36. Ben Cerwinske 2016-05-04

    I believe forced payment of dues gives unions too much power. It overcorrects for other entities having too much power. Neither is good.

  37. caheidelberger Post author | 2016-05-04

    Steven! Tell us more—send us a link to that Sioux Falls EA plan.

  38. Troy 2016-05-04

    I don’t think McGovern was “anti-union” but his views on unions were tempered by his strong civil libertarian views with regard to free association. He didn’t believe forcing people to join anything was consistent with freedoms guaranteed under the constitution and he didn’t believe compulsory membership was in the best long-term interests of even unions.

    Other than that, he was openly pro-union.

  39. Lanny V Stricherz 2016-05-04

    If that is the case, Troy, then he should have authored a bill that allowed doctors not to join the AMA and still practice medicine, and lawyers not to join the ABA and still practice law.

  40. Don Coyote 2016-05-04

    @Barry Freed:
    Minimum wages have a dark underbelly. The country’s first minimum wage laws, pre-WWI, applied just to women and children which helped to curb job competition for adult males. Why would an employer want to hire a woman or child at the same rate as a male?

    Overtime wages also came about not from the unions but as an attempt by FDR during the depression as a way of creating more jobs. By penalizing the employer by increasing his wages on his current work force, FDR hoped to create additional jobs betting that the employer would increase his workforce to avoid the expense of overtime.

  41. Monty 2016-05-04

    McGovern’s ability to hold a grudge against the AFL-CIO and their President George Meany for his refusal to endorse McGovern’s presidential candidacy had more to do with his lapse in enthusiasm for labor than libertarian leanings.

  42. mose11 2016-05-04

    I make 17 dollars an hour half of my retirement for a 40 hour week and my company is very succesful I worked for.So all you wanna be pros keep working for 8.50 while ill go on vacation.

  43. Troy 2016-05-04


    I think the distinction between unions and the ABA/AMA is some professional organizations are self-regulating professions (vs. supervised by State Boards or commissions).

    I don’t know why the AMA has this responsibility/privilege (depending on your perspective) but I seem to recall that the self-regulation of the bar goes all the way back to either the Magna Carta or Rome when it was a Republic. It was deemed that the ability of the government to limit/select who could advocate for justice was a form of tyranny.

    Two countries in particular which do not have a independent bar are Russia and China and we know how justice is administered there. Even most Muslim nations separate the ability to practice from the state but they are required to understand Sharia which results in dual-supervision (mullahs and peers).

  44. bearcreekbat 2016-05-04

    Lanny, I don’t know about doctors and the AMA, but in SD lawyers are not required to join the ABA. They must be active members of the SD Bar Association to practice law, but not the ABA.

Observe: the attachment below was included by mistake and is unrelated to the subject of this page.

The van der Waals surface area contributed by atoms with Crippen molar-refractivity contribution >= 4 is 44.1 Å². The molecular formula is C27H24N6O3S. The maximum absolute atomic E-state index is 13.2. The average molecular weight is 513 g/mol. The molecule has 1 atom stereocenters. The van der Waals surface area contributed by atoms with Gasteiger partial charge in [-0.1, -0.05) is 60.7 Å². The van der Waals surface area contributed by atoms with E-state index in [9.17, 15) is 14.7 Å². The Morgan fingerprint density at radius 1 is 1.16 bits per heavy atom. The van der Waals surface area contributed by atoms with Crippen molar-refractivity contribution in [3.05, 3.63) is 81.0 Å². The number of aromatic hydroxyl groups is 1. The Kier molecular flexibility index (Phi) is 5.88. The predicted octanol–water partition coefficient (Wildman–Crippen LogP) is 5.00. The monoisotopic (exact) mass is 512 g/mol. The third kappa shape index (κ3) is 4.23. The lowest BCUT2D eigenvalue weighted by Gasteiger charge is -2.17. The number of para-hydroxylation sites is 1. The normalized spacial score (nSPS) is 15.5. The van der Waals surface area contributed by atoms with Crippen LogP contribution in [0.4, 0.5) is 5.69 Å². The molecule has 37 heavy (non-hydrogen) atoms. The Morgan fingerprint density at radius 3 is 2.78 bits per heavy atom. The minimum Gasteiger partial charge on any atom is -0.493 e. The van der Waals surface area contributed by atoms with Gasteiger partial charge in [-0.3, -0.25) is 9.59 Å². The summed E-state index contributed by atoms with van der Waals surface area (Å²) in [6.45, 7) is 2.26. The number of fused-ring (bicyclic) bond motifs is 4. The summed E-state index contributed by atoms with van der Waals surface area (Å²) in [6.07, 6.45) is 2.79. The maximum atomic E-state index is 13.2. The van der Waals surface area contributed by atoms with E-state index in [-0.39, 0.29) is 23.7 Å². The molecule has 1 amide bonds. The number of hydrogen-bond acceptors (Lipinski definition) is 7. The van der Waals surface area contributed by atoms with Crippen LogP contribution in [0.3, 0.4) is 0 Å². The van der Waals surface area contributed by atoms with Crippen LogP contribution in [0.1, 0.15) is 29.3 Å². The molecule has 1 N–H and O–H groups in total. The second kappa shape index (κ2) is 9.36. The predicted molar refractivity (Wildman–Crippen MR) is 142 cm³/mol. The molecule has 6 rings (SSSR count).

45. mike from iowa 2016-05-04

    Wingnut in Missouri crafted a bill that would make lawyers out of congressmen and women after they served two years in the lege. No bar exam required. Apparently it was so legislators could become judges after they are thrown out of office. I don’t believe it went anywhere, but still,what is wrong with these people? Wingnuts hate and have always loathed lawyers-especially defense lawyers.

  46. mike from iowa 2016-05-04

    Ben C-the Scotus apparently believed unions had too much money to spend on Dems during election cycles,which explains why they clamped down hard on unions spending w/o consent of their members,but, put no such restraints on wingnut friendly korporate boards.

  47. bearcreekbat 2016-05-04

    mfi, people in power who insult and hate lawyers have a reason. Lawyers can learn and understand the law, including laws that restrict the discretion of people in power. When these folks ignore laws designed to protect the poor or limit power, lawyers have the ability to challenge the unlawful behavior. See e.g.:

    SD Governor Janklow decided to ignore the federal requirement that SD use Low Income Energy Assistance grants to assist SD’s poorest of the poor by categorically excluding the poorest South Dakotans living in subsidized housing. It took legal aid lawyers to enforce the federal law against the powerful Janklow.

    As the appellate court ruled, SD’s implementation of this law “categorically excluded persons residing in subsidized or public housing from receiving the home energy assistance available under the program. We agree . . . that this exclusion violates the federal statutory requirement that the State distribute the funds to the most needy in terms of income and proportionate energy costs.”

    That is an example of why some people in power despise lawyers who have the knowledge and ability to hold them accountable for violating the law.

  48. owen reitzel 2016-05-04

    Cory I talked to my wife and she said that the local has to insure that the negotiated agreement is followed. All teachers fall under the negotiated agreement so they have to be treated the same way-union or not